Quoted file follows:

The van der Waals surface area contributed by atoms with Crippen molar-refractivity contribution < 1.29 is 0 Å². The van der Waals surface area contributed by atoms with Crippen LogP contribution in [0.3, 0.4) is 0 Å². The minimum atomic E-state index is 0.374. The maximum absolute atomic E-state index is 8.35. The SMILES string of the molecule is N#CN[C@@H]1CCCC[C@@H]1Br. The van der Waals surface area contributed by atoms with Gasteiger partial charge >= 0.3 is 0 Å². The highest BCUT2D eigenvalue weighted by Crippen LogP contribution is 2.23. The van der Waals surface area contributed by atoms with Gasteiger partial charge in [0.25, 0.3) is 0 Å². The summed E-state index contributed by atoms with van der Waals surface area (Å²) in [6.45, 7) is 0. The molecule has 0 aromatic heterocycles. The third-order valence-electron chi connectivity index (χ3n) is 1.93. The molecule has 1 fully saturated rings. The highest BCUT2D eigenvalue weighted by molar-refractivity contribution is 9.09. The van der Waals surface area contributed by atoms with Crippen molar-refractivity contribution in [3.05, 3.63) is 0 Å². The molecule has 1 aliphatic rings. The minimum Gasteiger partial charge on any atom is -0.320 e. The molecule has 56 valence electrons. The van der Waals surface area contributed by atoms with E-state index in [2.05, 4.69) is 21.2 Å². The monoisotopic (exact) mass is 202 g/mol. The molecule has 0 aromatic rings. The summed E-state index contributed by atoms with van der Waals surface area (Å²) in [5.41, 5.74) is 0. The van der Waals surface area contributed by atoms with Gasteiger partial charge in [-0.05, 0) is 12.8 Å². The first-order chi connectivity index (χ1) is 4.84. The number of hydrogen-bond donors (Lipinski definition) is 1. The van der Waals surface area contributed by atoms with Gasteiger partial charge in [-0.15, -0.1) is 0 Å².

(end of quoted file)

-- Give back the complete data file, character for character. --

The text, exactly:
The van der Waals surface area contributed by atoms with Crippen molar-refractivity contribution < 1.29 is 0 Å². The van der Waals surface area contributed by atoms with Crippen LogP contribution in [0.3, 0.4) is 0 Å². The minimum atomic E-state index is 0.374. The maximum absolute atomic E-state index is 8.35. The SMILES string of the molecule is N#CN[C@@H]1CCCC[C@@H]1Br. The van der Waals surface area contributed by atoms with Gasteiger partial charge >= 0.3 is 0 Å². The highest BCUT2D eigenvalue weighted by Crippen LogP contribution is 2.23. The van der Waals surface area contributed by atoms with Gasteiger partial charge in [0.25, 0.3) is 0 Å². The summed E-state index contributed by atoms with van der Waals surface area (Å²) in [6.45, 7) is 0. The molecule has 0 aromatic heterocycles. The third-order valence-electron chi connectivity index (χ3n) is 1.93. The molecule has 1 fully saturated rings. The highest BCUT2D eigenvalue weighted by molar-refractivity contribution is 9.09. The van der Waals surface area contributed by atoms with Crippen molar-refractivity contribution in [3.05, 3.63) is 0 Å². The molecule has 1 aliphatic rings. The minimum Gasteiger partial charge on any atom is -0.320 e. The molecule has 56 valence electrons. The van der Waals surface area contributed by atoms with E-state index in [2.05, 4.69) is 21.2 Å². The monoisotopic (exact) mass is 202 g/mol. The molecule has 0 aromatic rings. The summed E-state index contributed by atoms with van der Waals surface area (Å²) in [5.41, 5.74) is 0. The van der Waals surface area contributed by atoms with Gasteiger partial charge in [-0.05, 0) is 12.8 Å². The first-order chi connectivity index (χ1) is 4.84. The number of hydrogen-bond donors (Lipinski definition) is 1. The van der Waals surface area contributed by atoms with Gasteiger partial charge in [-0.15, -0.1) is 0 Å².